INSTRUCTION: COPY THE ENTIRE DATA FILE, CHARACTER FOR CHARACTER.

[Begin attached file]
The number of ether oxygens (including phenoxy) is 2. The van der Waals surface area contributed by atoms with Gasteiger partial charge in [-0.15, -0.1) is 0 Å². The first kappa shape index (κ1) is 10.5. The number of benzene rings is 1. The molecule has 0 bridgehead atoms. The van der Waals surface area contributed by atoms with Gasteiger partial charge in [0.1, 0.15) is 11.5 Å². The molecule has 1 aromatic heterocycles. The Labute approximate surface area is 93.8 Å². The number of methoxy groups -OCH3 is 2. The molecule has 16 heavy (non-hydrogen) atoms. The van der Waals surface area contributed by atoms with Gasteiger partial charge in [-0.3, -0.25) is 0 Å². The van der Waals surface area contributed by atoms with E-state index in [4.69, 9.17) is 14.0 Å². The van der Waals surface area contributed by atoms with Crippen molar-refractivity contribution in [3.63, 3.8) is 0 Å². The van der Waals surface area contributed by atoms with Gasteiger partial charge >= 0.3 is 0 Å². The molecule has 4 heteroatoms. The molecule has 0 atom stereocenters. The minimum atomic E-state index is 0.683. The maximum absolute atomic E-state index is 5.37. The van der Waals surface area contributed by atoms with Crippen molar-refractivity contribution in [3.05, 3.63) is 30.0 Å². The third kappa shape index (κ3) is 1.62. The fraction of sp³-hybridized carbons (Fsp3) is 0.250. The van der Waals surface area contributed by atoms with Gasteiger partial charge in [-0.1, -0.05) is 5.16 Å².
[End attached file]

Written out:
The number of ether oxygens (including phenoxy) is 2. The van der Waals surface area contributed by atoms with Gasteiger partial charge in [-0.15, -0.1) is 0 Å². The first kappa shape index (κ1) is 10.5. The number of benzene rings is 1. The molecule has 0 bridgehead atoms. The van der Waals surface area contributed by atoms with Gasteiger partial charge in [0.1, 0.15) is 11.5 Å². The molecule has 1 aromatic heterocycles. The Labute approximate surface area is 93.8 Å². The number of methoxy groups -OCH3 is 2. The molecule has 16 heavy (non-hydrogen) atoms. The van der Waals surface area contributed by atoms with Gasteiger partial charge in [-0.3, -0.25) is 0 Å². The van der Waals surface area contributed by atoms with E-state index in [4.69, 9.17) is 14.0 Å². The van der Waals surface area contributed by atoms with Crippen molar-refractivity contribution in [3.63, 3.8) is 0 Å². The van der Waals surface area contributed by atoms with Gasteiger partial charge >= 0.3 is 0 Å². The molecule has 4 heteroatoms. The molecule has 0 atom stereocenters. The minimum atomic E-state index is 0.683. The maximum absolute atomic E-state index is 5.37. The van der Waals surface area contributed by atoms with Crippen molar-refractivity contribution in [3.05, 3.63) is 30.0 Å². The third kappa shape index (κ3) is 1.62. The fraction of sp³-hybridized carbons (Fsp3) is 0.250. The van der Waals surface area contributed by atoms with Gasteiger partial charge in [-0.1, -0.05) is 5.16 Å².